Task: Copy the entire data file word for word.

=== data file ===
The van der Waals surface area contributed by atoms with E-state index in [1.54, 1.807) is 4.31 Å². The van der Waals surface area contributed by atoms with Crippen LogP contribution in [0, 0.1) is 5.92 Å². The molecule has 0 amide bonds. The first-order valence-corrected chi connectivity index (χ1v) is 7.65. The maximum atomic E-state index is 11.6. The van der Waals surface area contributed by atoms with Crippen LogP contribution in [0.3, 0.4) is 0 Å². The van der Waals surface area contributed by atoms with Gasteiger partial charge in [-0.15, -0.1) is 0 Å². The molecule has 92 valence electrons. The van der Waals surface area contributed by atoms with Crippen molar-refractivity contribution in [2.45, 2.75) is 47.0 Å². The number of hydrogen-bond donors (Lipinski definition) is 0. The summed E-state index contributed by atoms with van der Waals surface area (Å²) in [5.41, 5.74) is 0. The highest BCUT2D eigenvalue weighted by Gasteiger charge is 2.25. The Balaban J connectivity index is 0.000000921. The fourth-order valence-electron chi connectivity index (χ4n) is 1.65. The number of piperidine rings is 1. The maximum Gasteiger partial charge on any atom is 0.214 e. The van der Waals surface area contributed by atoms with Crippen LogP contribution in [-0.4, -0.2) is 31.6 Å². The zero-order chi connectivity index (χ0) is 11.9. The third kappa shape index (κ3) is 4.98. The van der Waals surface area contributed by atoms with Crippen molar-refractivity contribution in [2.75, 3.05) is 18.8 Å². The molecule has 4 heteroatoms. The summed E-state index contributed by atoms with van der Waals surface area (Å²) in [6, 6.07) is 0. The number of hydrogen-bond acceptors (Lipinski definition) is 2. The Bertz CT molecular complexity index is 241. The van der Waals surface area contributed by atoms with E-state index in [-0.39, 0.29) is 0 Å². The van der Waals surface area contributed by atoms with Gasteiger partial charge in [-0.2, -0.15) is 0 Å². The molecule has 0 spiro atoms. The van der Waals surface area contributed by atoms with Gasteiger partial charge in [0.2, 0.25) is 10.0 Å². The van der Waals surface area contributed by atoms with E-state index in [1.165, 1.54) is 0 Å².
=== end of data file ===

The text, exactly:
The van der Waals surface area contributed by atoms with E-state index in [1.54, 1.807) is 4.31 Å². The van der Waals surface area contributed by atoms with Crippen LogP contribution in [0, 0.1) is 5.92 Å². The molecule has 0 amide bonds. The first-order valence-corrected chi connectivity index (χ1v) is 7.65. The maximum atomic E-state index is 11.6. The van der Waals surface area contributed by atoms with Crippen LogP contribution in [0.3, 0.4) is 0 Å². The van der Waals surface area contributed by atoms with Gasteiger partial charge in [-0.15, -0.1) is 0 Å². The molecule has 92 valence electrons. The van der Waals surface area contributed by atoms with Crippen molar-refractivity contribution in [2.45, 2.75) is 47.0 Å². The number of hydrogen-bond donors (Lipinski definition) is 0. The summed E-state index contributed by atoms with van der Waals surface area (Å²) in [5.41, 5.74) is 0. The highest BCUT2D eigenvalue weighted by Gasteiger charge is 2.25. The Balaban J connectivity index is 0.000000921. The fourth-order valence-electron chi connectivity index (χ4n) is 1.65. The number of piperidine rings is 1. The maximum Gasteiger partial charge on any atom is 0.214 e. The van der Waals surface area contributed by atoms with Crippen LogP contribution in [-0.4, -0.2) is 31.6 Å². The zero-order chi connectivity index (χ0) is 11.9. The third kappa shape index (κ3) is 4.98. The van der Waals surface area contributed by atoms with Crippen molar-refractivity contribution in [2.75, 3.05) is 18.8 Å². The molecule has 4 heteroatoms. The summed E-state index contributed by atoms with van der Waals surface area (Å²) in [6, 6.07) is 0. The number of hydrogen-bond acceptors (Lipinski definition) is 2. The Bertz CT molecular complexity index is 241. The van der Waals surface area contributed by atoms with E-state index in [-0.39, 0.29) is 0 Å². The van der Waals surface area contributed by atoms with Gasteiger partial charge in [-0.2, -0.15) is 0 Å². The molecule has 0 spiro atoms. The van der Waals surface area contributed by atoms with Gasteiger partial charge in [0.2, 0.25) is 10.0 Å². The van der Waals surface area contributed by atoms with E-state index in [1.165, 1.54) is 0 Å².